2 July 1918


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B. E. F.
2. 7. 18.

My dear Father,

I have been in the trenches the last few days, and have been pretty busy in relearning the arts of trench warfare & finding my way about. The whole area is a maze of old trenches and very confusing in consequence, but I have got the hang of it by now.  Our mess is in an old crater and about 40 ft underground – rather dismal & mouldy in this gorgeous weather, so we have built ourselves a summer house upstairs where we live during the day & sleep below.  The Bosch is very quiet, and barring a little shelling of back areas in the evening, there is nothing doing.  I fancy he sleeps


during the rest of the time.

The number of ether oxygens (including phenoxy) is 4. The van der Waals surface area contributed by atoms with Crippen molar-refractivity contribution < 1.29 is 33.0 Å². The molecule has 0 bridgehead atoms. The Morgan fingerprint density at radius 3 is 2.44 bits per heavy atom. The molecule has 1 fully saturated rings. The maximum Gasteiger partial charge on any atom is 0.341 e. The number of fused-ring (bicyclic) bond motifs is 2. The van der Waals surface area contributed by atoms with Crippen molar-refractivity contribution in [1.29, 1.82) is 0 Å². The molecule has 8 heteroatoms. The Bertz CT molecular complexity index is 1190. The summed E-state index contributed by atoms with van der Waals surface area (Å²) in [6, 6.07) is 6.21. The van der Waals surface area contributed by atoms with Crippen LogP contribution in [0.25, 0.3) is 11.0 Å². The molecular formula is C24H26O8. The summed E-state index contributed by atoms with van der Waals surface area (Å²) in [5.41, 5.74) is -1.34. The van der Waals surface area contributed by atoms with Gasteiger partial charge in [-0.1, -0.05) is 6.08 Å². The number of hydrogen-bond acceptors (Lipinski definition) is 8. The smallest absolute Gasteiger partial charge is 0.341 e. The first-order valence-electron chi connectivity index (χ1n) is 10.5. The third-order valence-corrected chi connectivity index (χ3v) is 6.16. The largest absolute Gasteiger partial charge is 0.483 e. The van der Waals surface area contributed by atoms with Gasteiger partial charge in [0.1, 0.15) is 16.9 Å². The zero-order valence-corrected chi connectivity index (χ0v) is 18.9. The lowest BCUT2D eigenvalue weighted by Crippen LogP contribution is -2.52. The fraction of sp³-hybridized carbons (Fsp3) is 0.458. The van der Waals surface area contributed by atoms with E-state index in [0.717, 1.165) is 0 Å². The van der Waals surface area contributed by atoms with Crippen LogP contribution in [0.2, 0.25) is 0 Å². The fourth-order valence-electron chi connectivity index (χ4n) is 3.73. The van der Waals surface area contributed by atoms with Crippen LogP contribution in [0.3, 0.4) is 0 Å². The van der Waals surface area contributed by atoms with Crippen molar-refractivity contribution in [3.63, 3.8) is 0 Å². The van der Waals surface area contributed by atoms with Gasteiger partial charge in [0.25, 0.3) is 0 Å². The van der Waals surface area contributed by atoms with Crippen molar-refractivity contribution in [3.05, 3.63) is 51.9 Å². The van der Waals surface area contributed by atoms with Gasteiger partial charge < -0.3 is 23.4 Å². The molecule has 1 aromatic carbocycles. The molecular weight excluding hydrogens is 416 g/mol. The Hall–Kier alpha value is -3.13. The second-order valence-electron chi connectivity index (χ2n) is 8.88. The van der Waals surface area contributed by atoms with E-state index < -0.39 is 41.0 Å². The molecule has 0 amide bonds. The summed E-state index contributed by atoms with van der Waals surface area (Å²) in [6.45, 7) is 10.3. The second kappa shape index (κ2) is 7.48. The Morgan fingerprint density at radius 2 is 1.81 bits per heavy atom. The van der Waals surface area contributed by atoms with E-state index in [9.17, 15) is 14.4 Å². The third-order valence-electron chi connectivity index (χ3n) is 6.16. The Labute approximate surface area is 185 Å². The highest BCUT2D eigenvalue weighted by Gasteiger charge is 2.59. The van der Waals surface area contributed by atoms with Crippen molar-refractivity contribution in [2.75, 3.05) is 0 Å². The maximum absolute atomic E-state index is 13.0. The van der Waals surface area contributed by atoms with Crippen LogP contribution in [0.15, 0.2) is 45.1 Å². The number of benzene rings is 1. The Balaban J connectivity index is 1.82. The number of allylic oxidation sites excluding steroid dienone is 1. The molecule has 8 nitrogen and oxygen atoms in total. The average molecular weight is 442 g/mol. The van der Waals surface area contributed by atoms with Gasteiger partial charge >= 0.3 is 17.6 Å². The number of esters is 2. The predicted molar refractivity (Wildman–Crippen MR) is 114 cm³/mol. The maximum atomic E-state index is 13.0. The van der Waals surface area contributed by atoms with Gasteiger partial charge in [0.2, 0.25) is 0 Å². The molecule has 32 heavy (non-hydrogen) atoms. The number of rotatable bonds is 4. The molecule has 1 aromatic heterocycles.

I have got a number of those 18 ½ year old boys now, most of whom are quite good, but one or two are still very juvenile & do not seem to be more than about 16. One of them burst into tears in the orderly room the other day (I wasn’t back then) when run in by the Sergt. major for some small offense & two nights ago another had to be led in from No Man’s Land when out on patrol, as he was weeping so bitterly. We can’t have our patrols given away by the sound of lamentations, as it would not look well in any report.  However it is only a question of time, & I gather they have come


on amazingly since they joined us 2 months ago.

The old Bosch seems to be taking his time about his next attack.  He appears to have got the Spanish flu pretty badly, as I hear the other day that one of his divisions should have come into the line somewhere but could not do so, as they were all down with migraines.  May the microbes continue to flourish say I. I hope Glad. is comfortable at Lelant she must have had an awful journey with that infant.




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